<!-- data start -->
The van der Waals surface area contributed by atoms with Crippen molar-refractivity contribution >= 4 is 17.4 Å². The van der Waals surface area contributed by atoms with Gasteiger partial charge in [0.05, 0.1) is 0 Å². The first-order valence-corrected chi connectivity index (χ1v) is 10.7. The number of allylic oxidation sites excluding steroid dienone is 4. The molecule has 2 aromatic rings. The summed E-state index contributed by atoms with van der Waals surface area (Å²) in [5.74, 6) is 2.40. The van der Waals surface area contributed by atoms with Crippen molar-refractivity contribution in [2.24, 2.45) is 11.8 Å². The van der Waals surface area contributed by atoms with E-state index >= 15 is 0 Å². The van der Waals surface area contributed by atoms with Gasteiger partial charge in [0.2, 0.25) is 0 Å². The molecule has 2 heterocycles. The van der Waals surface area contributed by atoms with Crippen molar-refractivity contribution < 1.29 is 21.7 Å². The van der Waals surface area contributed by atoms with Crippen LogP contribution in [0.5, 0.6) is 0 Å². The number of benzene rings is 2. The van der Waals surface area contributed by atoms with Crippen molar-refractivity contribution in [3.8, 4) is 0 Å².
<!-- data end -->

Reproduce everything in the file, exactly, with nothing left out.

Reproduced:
The van der Waals surface area contributed by atoms with Crippen molar-refractivity contribution >= 4 is 17.4 Å². The van der Waals surface area contributed by atoms with Gasteiger partial charge in [0.05, 0.1) is 0 Å². The first-order valence-corrected chi connectivity index (χ1v) is 10.7. The number of allylic oxidation sites excluding steroid dienone is 4. The molecule has 2 aromatic rings. The summed E-state index contributed by atoms with van der Waals surface area (Å²) in [5.74, 6) is 2.40. The van der Waals surface area contributed by atoms with Crippen molar-refractivity contribution in [2.24, 2.45) is 11.8 Å². The van der Waals surface area contributed by atoms with E-state index >= 15 is 0 Å². The van der Waals surface area contributed by atoms with Gasteiger partial charge in [0.2, 0.25) is 0 Å². The molecule has 2 heterocycles. The van der Waals surface area contributed by atoms with Crippen molar-refractivity contribution < 1.29 is 21.7 Å². The van der Waals surface area contributed by atoms with Crippen LogP contribution in [0.5, 0.6) is 0 Å². The number of benzene rings is 2. The van der Waals surface area contributed by atoms with Crippen molar-refractivity contribution in [3.8, 4) is 0 Å².